Gregory Rodriguez makes a solid claim in the LA Times today that the news media exacts ethnic stereotypes on the Latinos leaders it covers. His case study is the coverage of LA Mayor Antonio Villaraigosa’s affair with a Telemundo newscaster.
LAST WEEK, I got a phone call from a television news producer who asked me what Mayor Antonio Villaraigosa’s extramarital affair revealed about the nature of Latino political leadership. I told her I’d agree to be interviewed on air only if we could explore what Bill Clinton’s dalliances said about white people or Jesse Jackson’s fling with an aide told us about black activists. Dumbfounded, she asked if I could refer her to someone else. ...
Reporters from a variety of newspapers, including The Times, the Washington Post, the San Francisco Chronicle and the LA Weekly made lame comparisons between the mayor’s affair and telenovelas, Spanish-language soap operas. Do you think they didn’t write “soap opera” because the English-language versions lack sufficient sex and intrigue? Or maybe it was a cute way to ascribe this behavior, as opposed to planting trees, to his ethnicity. ...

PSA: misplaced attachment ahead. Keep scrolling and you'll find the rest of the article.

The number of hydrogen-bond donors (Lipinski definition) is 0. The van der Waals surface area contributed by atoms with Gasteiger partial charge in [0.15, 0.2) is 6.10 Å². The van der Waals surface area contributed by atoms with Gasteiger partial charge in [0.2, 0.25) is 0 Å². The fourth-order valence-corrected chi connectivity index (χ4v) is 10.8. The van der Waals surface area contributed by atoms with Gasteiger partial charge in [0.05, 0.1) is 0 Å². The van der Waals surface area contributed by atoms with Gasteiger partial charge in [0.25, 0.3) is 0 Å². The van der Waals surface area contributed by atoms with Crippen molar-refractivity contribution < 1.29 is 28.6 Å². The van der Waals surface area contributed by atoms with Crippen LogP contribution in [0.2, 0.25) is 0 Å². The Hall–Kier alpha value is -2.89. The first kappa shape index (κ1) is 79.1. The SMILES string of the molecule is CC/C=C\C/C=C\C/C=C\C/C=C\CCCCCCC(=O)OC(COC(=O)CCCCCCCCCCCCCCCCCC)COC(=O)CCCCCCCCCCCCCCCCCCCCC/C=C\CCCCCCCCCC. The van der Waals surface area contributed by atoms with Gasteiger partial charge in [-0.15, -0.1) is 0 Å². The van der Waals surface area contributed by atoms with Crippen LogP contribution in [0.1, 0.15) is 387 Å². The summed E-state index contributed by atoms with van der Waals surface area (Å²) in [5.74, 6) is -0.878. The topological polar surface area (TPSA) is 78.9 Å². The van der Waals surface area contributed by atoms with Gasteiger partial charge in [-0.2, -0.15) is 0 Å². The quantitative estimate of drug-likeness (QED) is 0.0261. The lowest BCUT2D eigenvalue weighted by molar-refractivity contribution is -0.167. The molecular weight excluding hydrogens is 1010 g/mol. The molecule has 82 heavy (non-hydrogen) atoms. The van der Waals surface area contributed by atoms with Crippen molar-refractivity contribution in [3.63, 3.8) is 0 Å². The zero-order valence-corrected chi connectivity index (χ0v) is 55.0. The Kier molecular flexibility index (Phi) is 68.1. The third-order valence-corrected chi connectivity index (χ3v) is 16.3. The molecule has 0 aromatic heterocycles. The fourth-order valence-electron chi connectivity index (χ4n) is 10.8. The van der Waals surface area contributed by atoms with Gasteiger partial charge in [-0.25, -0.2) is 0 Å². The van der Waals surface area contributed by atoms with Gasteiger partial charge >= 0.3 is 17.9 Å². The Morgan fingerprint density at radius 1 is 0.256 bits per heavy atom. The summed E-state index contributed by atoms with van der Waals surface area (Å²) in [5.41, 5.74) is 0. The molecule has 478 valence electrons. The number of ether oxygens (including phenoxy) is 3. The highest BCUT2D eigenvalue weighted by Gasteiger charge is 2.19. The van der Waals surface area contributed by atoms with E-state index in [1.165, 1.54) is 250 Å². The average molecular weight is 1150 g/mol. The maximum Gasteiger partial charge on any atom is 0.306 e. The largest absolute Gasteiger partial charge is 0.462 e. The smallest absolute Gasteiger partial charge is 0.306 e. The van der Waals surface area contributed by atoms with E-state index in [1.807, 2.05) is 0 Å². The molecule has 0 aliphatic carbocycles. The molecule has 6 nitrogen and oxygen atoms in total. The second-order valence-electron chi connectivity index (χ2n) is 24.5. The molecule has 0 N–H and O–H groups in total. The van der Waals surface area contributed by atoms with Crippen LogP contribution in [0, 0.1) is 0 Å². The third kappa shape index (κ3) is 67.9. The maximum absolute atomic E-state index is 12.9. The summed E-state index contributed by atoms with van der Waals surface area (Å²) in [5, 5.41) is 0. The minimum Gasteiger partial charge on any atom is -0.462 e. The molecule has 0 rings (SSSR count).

I’m surprised no newspaper ran a cartoon of the mayor sporting a pencil mustache, a Zorro mask and a rose clenched between his teeth.
Granted, some, like Gustavo Arellano, have voiced frustration that the highest-ranking Latino politician in the country would behave so recklessly. But Rodriguez makes a good point that all the “ethnic innuendo” wouldn’t be tolerated if L.A.‘s philandering mayor was Anglo, black or Jewish.
Imagine if New York Mayor Michael Bloomberg, the grandson of a Russian Jewish immigrant, were embroiled in some sort of scandal over his kid’s marriage, would a mainstream newspaper say the meshugeneh mayor’s predicament was straight out of “Fiddler on the Roof”? Probably not. In fact, last week an Associated Press story stated bluntly that in New York, “Bloomberg isn’t known â¦ as the Jewish mayor.”
(Cartoon: Downtown News)